Burnett isn't belittling that element of the culture. "People who've experienced that, they know in their background how seriously people take that," he says. "I mean, you can get shot, people can lose friendships over that. Like my brother, he's really nervous about that stuff. It'll mess his whole day up if you touch him with a broom. A lot of people are like that."

What's more, "I think it makes it richer to have these things. The fact of the matter is, reality is such that you don't know," he says. "You see things happen that you can't explain. People testify to things that you have doubts about. But if it happened to them, hey, I'm not going to deny it."

Ringing the Bell Burnett is currently at work on "America Becoming," a documentary funded by the Ford Foundation about new immigrants. But he has in mind his next feature: "Victim in the Mirror," about a black private investigator who gets scapegoated for a crime.

"That's another slooow-moving" -- his mouth twists, gently mocking his critics, and the sentence dissolves. "It'll be interesting, though. {My films} may be slow, but they'll be around for a long time. They won't just come and go, making big bucks. They'll be around.

"I think that's why the Europeans are so far ahead of us in many ways. At least there's an audience there that wants to see film that poses a lot of questions." The European film intelligentsia, in fact, was an impetus for the black independent film movement of the '80s, he says.

Burnett has been offered enough money by overseas investors "to get a film done and get foreign distribution," he says. So he isn't worried about having to satisfy Hollywood with a blockbuster. Rather, he talks about "creating images that can change people's perception of one another, and also create a healthy society."

In America, "entertainment has just been thoughtless," he says. And this is what really gets him going.

"Hollywood has produced a lot of films of a certain style where it's very difficult to go and enjoy a good movie. Like 'Total Recall,' where it's totally a narcotic, you go and you get on the roller coaster ride and you get out.

"But the kind of art that I grew up in, adult films engaged you. You could identify with the problems and the people, because they were so close to yours. Problems weren't farfetched. Everyday people."

Adult films like what?

"A good drama would be like 'Double Indemnity,' for example. Or Jean Renoir's film 'The Southerner,' about a black and a white family living in the South, working together to work this land. Human drama, things that a lot of stage plays are based on. ... Not just cars banging into one another and a guy jumping out and blowing someone's brains out and making some wisecrack.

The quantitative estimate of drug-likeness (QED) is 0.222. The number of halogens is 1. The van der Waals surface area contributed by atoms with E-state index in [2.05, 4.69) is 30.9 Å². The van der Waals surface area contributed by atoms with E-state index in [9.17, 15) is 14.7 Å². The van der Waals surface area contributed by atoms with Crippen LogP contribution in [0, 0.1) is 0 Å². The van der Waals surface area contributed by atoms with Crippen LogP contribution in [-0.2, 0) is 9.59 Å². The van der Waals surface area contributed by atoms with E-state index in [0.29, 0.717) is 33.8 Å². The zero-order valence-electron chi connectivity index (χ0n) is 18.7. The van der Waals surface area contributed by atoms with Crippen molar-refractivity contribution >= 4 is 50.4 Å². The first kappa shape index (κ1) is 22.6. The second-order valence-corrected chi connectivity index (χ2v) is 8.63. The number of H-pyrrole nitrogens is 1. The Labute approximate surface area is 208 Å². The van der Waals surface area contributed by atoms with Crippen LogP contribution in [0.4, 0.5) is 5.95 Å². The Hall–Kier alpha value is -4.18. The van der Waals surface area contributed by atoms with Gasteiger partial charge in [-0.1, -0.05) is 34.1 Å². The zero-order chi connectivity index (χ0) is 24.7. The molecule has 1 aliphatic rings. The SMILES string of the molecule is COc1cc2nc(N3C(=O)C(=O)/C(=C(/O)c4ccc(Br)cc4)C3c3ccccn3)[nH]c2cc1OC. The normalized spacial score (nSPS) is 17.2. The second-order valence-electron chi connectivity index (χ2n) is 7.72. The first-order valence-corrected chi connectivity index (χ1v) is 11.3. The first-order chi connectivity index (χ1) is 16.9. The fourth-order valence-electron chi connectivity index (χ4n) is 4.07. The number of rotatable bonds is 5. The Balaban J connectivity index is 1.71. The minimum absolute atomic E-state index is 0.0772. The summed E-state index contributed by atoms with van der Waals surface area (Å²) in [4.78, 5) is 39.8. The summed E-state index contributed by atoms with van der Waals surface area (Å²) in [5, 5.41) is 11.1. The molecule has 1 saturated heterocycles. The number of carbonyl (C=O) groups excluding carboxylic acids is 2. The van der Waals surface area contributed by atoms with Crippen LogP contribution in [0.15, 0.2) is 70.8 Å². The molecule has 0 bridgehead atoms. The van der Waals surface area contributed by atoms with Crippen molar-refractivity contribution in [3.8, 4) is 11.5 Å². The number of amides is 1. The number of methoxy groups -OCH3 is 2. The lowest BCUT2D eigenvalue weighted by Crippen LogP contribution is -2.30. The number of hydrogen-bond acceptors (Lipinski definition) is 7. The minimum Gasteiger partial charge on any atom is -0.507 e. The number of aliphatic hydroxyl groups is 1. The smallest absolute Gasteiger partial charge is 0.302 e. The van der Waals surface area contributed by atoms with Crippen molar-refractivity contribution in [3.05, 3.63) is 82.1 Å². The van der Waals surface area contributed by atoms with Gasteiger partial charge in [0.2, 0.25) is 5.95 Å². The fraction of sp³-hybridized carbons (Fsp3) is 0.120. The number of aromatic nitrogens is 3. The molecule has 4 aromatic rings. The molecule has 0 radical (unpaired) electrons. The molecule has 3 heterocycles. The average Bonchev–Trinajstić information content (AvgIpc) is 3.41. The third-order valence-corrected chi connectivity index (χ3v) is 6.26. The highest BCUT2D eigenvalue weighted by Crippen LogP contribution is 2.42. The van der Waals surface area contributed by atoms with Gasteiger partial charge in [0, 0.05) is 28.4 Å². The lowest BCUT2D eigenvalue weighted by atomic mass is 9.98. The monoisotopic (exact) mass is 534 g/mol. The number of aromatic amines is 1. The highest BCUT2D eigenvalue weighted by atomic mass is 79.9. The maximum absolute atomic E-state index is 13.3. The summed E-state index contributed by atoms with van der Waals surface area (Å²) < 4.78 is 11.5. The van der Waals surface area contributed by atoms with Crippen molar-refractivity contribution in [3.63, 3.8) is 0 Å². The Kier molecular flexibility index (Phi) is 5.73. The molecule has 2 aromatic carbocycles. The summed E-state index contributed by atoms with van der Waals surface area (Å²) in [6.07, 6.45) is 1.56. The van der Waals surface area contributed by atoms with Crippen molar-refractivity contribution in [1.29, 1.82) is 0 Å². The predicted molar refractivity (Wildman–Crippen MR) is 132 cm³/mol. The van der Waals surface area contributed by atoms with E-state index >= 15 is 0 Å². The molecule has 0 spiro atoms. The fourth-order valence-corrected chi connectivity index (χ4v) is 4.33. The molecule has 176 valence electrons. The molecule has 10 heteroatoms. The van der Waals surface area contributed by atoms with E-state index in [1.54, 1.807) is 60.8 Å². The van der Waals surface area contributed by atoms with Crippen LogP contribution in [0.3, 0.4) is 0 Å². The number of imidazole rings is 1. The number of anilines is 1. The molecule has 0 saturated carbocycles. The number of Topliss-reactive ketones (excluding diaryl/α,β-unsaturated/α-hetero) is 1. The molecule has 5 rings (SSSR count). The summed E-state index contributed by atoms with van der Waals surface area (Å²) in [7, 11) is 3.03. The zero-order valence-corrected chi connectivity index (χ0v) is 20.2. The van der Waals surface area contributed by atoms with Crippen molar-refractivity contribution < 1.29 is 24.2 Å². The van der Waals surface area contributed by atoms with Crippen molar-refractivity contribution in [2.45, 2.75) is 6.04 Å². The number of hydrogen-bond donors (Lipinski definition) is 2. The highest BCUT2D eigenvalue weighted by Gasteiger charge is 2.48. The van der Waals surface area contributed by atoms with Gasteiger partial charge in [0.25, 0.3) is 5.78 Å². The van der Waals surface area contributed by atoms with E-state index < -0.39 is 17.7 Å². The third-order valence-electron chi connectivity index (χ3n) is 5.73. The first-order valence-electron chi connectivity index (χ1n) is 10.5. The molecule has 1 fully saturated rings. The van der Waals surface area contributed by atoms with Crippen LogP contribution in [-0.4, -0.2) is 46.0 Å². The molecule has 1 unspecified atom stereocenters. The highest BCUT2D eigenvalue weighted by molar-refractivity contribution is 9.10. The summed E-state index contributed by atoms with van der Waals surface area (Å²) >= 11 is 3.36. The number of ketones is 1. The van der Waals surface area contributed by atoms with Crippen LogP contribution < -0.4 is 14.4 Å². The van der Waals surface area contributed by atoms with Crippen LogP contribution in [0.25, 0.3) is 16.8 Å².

"Particularly black people now, and people of color, we're living in a society where, you know, prenatal care is a serious problem, the black male is an endangered species, we are among the underclass. And the intellectuals, a lot of them are responsible for not waking us up. Someone has to ring the bell and say, 'Look around. We are -- one out of every four is in jail or going to jail.'

"And someone says, 'Well, I want to see a movie that doesn't say anything.' That's stupid! It's like someone participating in their own" -- here, an infrequent stammer makes itself evident, but Burnett forces the word out -- "genocide. That's how I look at it."

With such a strong belief in the social duty of artists, Burnett is not what you'd call an absolutist on the matter of free expression. Asked whether Luther Campbell and the 2 Live Crew belong in jail because of their filthy rap lyrics, he says:

"I think if you look at it in revolutionary times -- have you seen the movie 'The Battle of Algiers'? When {the revolutionaries} told these pimps to stop doing their thing because it was a state of crisis, and they wouldn't stop, they shot 'em. You know? I mean, black people are in a critical stage right now. And particularly black women."

A startling analogy from such a gentle fellow.

"The problem I have with it is this: People are living in the streets, no one is rallying. But when someone gets their record taken away, everyone jumps up. What is this? What are our values? This guy's making a million dollars. I could give a damn if he makes another record! Seriously!"

As for the late photographer Robert Mapplethorpe, Burnett calls him a child pornographer. "When you see a girl with her dress up, what is that? It's not art. The danger is, there's a lot of people with a lot of mental problems out there, and you end up supporting them. There are such things as taboos. And if someone can say, 'This is art, we have to accept it,' I say, 'Wait a minute. I don't accept that.' That's not the function of art, to deal with someone's obsessions or sexual perversions.

"Freedom of speech is one thing," he says. "But I think people need to be held accountable."

Accountable. Like when he was growing up. Kids couldn't run up and down the street "acting a monkey," or they'd face a spanking, Burnett says. Maybe even from a neighbor.

It was a better life.